Contractarianism in the Business Associations Classroom: The Puzzling Case of Kovacik v. Reed and the Allocation of Capital Losses in Service Partnerships
Stephen M. Bainbridge
University of California, Los Angeles (UCLA) - School of Law
As published in Georgia Law Review, Vol. 34, Pp. 631-668, 2000
Prepared for a symposium on teaching corporate law, this essay is an exercise in applied theory of the firm. The essay focuses on a well-known California Supreme Court partnership law decision, Kovacik v. Reed, which deals with the allocation of capital losses in a dissolving partnership in which one of the partners contributed only capital and the other contributed only services. Although the Uniform Partnership Act requires both partners to share capital losses equally, absent contrary agreement, the California court relieved the service partner of any obligation to contribute towards capital losses. Using the hypothetical bargain methodology, as well as other familiar contractarian analytical tools, the essay concludes that there is no compelling economic justification for the Kovacik result. To the contrary, the arbitrariness of the line drawn by Kovacik, the resulting tertiary costs, and the (limited) bargain-forcing potential of the UPA regime all point towards the latter as the preferable default. To be sure, the question remains a close one. Indeed, that very closeness is precisely why Kovacik is such a wonderful pedagogical tool. It allows one to explore the nexus of contracts model in a close and critical fashion.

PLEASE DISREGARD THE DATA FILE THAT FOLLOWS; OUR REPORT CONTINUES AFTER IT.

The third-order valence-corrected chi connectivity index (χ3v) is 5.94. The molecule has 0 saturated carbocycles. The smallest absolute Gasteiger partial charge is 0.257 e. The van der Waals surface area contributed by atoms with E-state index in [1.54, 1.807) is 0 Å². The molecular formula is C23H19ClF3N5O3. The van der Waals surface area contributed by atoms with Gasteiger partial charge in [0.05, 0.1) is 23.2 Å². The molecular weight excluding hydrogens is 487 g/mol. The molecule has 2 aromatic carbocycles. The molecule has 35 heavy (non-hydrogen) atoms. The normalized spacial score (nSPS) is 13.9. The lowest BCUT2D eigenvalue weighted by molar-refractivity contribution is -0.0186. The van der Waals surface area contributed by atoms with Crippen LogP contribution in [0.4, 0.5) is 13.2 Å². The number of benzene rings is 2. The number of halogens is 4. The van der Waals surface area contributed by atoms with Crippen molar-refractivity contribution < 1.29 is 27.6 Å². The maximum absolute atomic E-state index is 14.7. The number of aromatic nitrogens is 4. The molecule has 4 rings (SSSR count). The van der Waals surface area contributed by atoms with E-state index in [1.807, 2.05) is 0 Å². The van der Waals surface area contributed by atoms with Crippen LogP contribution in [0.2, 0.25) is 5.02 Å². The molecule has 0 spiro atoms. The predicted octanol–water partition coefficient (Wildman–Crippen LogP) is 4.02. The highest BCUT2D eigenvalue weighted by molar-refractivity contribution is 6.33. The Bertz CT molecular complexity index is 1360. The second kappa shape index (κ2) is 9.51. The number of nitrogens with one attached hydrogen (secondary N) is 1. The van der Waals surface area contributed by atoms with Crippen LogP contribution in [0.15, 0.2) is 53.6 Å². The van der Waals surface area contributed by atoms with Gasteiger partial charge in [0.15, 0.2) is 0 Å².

In keeping with the theme of the conference for which it is intended, the emphasis in this essay is on Kovacik as a classroom tool for evaluating the utility of contractarianism. As such, it will be of interest to legal educators interested in law and economics-based pedagogy. In addition, because the problem has considerable doctrinal interest in its own right, the analysis should be of interest to legal scholars interested in partnership law.
Number of Pages in PDF File: 36Accepted Paper Series
Date posted: March 22, 2002
© 2015 Social Science Electronic Publishing, Inc. All Rights Reserved.
This page was processed by apollo1 in 0.328 seconds